The run-off value of the current portfolio approximates $20 a share now.
Away from the company's ongoing business and franchise, the run-off value of the current portfolio approximates $20 a share now.
If one can’t money on SLM, making money is next to impossible on the long side. Barclays upgraded the shares of SLM last week.
I fully expect a Greek bankruptcy. With its paper yielding extraordinary returns, it is a given, quite frankly. The question is whether the inevitability of a Greek bankruptcy has been incorporated in share prices.
From The Washington Post -
"If you go back over the last eleven recessions — the first nine all had 5 to 15 percent profit drops. Perhaps the recession of 2001 was an outlier, caused by the bursting of the dotcom bubble's sky-high P/E multiples. The 2008 recession was even more unusual — with unprecedented leverage in real estate, banking and in corporations."
-- Doug Kass, in Barry Ritholtz's "The Investor's Dilemma: Earnings, Valuation and What to do Now" in The Washington Post
1. the stock market's continued volatility and instability;
2. the growing sovereign debt contagion in Europe (and failure of their leaders/central bankers to respond intelligently);
3. continuing political partisanship (and failure of our leaders to properly confront our fiscal imbalances and to promote pro-growth policy); and
4. an inability to gauge whether the erosion in the August sentiment measures (impacted by U.S. stock market and domestic/overseas economic uncertainties) will translate into weakness in hard domestic economic data.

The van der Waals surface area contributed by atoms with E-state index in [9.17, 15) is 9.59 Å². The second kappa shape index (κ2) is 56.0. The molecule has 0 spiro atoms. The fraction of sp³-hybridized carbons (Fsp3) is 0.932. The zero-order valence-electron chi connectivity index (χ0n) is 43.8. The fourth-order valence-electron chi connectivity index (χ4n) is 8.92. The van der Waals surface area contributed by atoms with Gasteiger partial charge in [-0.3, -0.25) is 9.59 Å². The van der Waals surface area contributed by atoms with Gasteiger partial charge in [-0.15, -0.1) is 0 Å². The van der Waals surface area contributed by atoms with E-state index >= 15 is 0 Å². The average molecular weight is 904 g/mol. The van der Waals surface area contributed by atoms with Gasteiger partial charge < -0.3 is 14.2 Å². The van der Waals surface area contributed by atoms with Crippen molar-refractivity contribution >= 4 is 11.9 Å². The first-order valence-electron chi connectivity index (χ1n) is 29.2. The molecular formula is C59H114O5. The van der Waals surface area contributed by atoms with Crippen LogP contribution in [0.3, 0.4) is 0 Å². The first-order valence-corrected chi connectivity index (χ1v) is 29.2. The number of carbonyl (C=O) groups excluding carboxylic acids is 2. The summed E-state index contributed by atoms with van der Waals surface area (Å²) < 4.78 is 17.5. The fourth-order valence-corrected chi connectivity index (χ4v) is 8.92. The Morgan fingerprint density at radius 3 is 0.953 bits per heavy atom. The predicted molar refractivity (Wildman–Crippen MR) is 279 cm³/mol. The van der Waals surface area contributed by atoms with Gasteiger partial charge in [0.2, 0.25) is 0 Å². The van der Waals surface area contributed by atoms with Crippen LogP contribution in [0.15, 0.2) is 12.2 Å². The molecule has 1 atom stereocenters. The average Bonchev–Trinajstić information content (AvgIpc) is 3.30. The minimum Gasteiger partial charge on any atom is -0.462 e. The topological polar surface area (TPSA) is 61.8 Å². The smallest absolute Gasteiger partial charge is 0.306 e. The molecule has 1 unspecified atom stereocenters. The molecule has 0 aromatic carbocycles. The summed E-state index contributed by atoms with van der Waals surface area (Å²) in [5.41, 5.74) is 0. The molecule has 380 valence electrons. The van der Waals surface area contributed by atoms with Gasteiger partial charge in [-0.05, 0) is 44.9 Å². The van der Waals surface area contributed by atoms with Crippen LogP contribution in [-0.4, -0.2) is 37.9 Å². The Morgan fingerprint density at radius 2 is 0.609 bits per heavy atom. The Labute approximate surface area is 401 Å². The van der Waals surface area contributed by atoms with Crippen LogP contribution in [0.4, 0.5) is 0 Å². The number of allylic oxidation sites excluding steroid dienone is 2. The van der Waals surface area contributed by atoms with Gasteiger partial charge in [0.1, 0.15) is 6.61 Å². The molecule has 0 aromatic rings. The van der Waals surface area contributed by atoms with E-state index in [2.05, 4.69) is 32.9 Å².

What makes matters current conditions even more difficult to gauge is that resolution of the aforementioned fiscal imbalances (in the U.S. and overseas) is dependent on the effective imposition of bold and creative fiscal and monetary policy. Recent and past historical experiences suggest that it is rarely a good bet to hold on to, be dependent on and put heavy weight upon the hope that our world’s political leaders and central bankers will rise to the occasion. We are walking on what is looking more and more like a tightrope in which recovery is being weighed down by the aftermath of the last cycle of excessive debt creation and the lack of financial responsibility (and growing imbalances) across the private and public sectors.
* an inverted yield curve (it is positively sloped);
* acceleration in inflation (inflation is contained and so are expectations);
* an increase in real interest rates (anything but!);
* bloated corporate inventories (low inventories to sales in place now);
* retreating retail sales (they are expanding);
* negative year-over-year leading economic indicators (advancing now);
* a drop in factory orders (also rising) and;
* outsized durable spending relative to GDP (housing and autos remain at or near cyclical lows).
Today over 55% of the companies listed in the S&P 500 yield more than the U.S. 10-year note. The earnings yield (the inverse of the P/E multiple) less the yield on corporate bonds is as wide as its been in decades, and the possibility of a meaningful reallocation out of record low-yielding fixed income into more attractively priced stocks could produce a surprising upturn in the U.S. stock market once there is better economic clarity both domestically and overseas.